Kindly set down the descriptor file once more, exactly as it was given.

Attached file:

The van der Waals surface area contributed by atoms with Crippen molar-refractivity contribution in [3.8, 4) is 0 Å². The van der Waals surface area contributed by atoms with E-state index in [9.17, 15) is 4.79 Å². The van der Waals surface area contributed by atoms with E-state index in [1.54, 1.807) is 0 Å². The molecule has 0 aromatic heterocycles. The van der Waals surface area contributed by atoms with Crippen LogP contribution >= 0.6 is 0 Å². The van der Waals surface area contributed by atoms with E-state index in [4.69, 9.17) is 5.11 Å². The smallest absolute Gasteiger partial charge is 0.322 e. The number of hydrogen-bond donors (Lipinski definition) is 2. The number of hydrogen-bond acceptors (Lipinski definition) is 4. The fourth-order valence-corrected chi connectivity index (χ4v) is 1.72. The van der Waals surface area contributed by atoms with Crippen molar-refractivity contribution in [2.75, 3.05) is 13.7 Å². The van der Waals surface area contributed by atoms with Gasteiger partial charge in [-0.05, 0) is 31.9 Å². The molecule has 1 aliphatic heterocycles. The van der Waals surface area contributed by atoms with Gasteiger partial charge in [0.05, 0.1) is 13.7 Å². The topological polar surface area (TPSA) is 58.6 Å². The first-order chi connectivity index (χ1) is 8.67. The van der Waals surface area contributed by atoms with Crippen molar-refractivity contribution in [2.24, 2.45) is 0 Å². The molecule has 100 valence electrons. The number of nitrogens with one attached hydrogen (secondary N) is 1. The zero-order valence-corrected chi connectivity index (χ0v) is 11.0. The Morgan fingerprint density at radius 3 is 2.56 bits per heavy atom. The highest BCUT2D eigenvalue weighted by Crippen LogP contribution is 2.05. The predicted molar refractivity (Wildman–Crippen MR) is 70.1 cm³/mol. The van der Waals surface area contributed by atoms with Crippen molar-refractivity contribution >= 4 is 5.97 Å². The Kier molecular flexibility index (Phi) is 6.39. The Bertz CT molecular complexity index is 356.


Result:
The van der Waals surface area contributed by atoms with Crippen molar-refractivity contribution in [3.8, 4) is 0 Å². The van der Waals surface area contributed by atoms with E-state index in [9.17, 15) is 4.79 Å². The van der Waals surface area contributed by atoms with E-state index in [1.54, 1.807) is 0 Å². The molecule has 0 aromatic heterocycles. The van der Waals surface area contributed by atoms with Crippen LogP contribution >= 0.6 is 0 Å². The van der Waals surface area contributed by atoms with E-state index in [4.69, 9.17) is 5.11 Å². The smallest absolute Gasteiger partial charge is 0.322 e. The number of hydrogen-bond donors (Lipinski definition) is 2. The number of hydrogen-bond acceptors (Lipinski definition) is 4. The fourth-order valence-corrected chi connectivity index (χ4v) is 1.72. The van der Waals surface area contributed by atoms with Crippen molar-refractivity contribution in [2.75, 3.05) is 13.7 Å². The van der Waals surface area contributed by atoms with Gasteiger partial charge in [-0.05, 0) is 31.9 Å². The molecule has 1 aliphatic heterocycles. The van der Waals surface area contributed by atoms with Gasteiger partial charge in [0.05, 0.1) is 13.7 Å². The topological polar surface area (TPSA) is 58.6 Å². The first-order chi connectivity index (χ1) is 8.67. The van der Waals surface area contributed by atoms with Crippen molar-refractivity contribution in [2.24, 2.45) is 0 Å². The molecule has 100 valence electrons. The number of nitrogens with one attached hydrogen (secondary N) is 1. The zero-order valence-corrected chi connectivity index (χ0v) is 11.0. The Morgan fingerprint density at radius 3 is 2.56 bits per heavy atom. The highest BCUT2D eigenvalue weighted by Crippen LogP contribution is 2.05. The predicted molar refractivity (Wildman–Crippen MR) is 70.1 cm³/mol. The van der Waals surface area contributed by atoms with Crippen molar-refractivity contribution >= 4 is 5.97 Å². The Kier molecular flexibility index (Phi) is 6.39. The Bertz CT molecular complexity index is 356.